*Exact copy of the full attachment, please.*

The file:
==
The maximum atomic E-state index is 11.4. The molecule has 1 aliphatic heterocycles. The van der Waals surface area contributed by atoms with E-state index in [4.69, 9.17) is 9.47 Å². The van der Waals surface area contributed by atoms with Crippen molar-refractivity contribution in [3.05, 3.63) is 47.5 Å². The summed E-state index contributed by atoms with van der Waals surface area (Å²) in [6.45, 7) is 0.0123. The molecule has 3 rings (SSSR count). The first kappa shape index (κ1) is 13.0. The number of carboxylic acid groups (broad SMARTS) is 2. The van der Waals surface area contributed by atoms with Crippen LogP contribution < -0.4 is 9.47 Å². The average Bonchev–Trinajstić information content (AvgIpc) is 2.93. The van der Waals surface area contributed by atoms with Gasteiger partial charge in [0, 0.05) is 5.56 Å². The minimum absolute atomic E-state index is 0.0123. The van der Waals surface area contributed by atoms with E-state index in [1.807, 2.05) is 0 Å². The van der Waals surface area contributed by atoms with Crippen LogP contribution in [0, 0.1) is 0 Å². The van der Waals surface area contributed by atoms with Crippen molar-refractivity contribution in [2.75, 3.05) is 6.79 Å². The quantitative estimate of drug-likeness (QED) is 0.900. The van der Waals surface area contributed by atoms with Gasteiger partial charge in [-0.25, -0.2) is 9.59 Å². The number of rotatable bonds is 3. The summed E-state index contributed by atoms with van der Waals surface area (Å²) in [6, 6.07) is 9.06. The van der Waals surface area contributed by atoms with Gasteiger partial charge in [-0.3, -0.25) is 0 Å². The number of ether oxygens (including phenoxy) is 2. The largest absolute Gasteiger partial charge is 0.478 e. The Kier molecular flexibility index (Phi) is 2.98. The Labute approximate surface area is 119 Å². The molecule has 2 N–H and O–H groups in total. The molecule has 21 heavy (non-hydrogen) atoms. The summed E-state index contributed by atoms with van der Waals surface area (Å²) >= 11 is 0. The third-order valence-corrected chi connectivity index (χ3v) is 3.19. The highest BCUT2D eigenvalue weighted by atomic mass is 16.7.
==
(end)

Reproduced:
The maximum atomic E-state index is 11.4. The molecule has 1 aliphatic heterocycles. The van der Waals surface area contributed by atoms with E-state index in [4.69, 9.17) is 9.47 Å². The van der Waals surface area contributed by atoms with Crippen molar-refractivity contribution in [3.05, 3.63) is 47.5 Å². The summed E-state index contributed by atoms with van der Waals surface area (Å²) in [6.45, 7) is 0.0123. The molecule has 3 rings (SSSR count). The first kappa shape index (κ1) is 13.0. The number of carboxylic acid groups (broad SMARTS) is 2. The van der Waals surface area contributed by atoms with Crippen LogP contribution < -0.4 is 9.47 Å². The average Bonchev–Trinajstić information content (AvgIpc) is 2.93. The van der Waals surface area contributed by atoms with Gasteiger partial charge in [0, 0.05) is 5.56 Å². The minimum absolute atomic E-state index is 0.0123. The van der Waals surface area contributed by atoms with E-state index in [1.807, 2.05) is 0 Å². The van der Waals surface area contributed by atoms with Crippen LogP contribution in [0, 0.1) is 0 Å². The van der Waals surface area contributed by atoms with Crippen molar-refractivity contribution in [2.75, 3.05) is 6.79 Å². The quantitative estimate of drug-likeness (QED) is 0.900. The van der Waals surface area contributed by atoms with Gasteiger partial charge in [-0.25, -0.2) is 9.59 Å². The number of rotatable bonds is 3. The summed E-state index contributed by atoms with van der Waals surface area (Å²) in [6, 6.07) is 9.06. The van der Waals surface area contributed by atoms with Gasteiger partial charge in [-0.3, -0.25) is 0 Å². The number of ether oxygens (including phenoxy) is 2. The largest absolute Gasteiger partial charge is 0.478 e. The Kier molecular flexibility index (Phi) is 2.98. The Labute approximate surface area is 119 Å². The molecule has 2 N–H and O–H groups in total. The molecule has 21 heavy (non-hydrogen) atoms. The summed E-state index contributed by atoms with van der Waals surface area (Å²) >= 11 is 0. The third-order valence-corrected chi connectivity index (χ3v) is 3.19. The highest BCUT2D eigenvalue weighted by atomic mass is 16.7.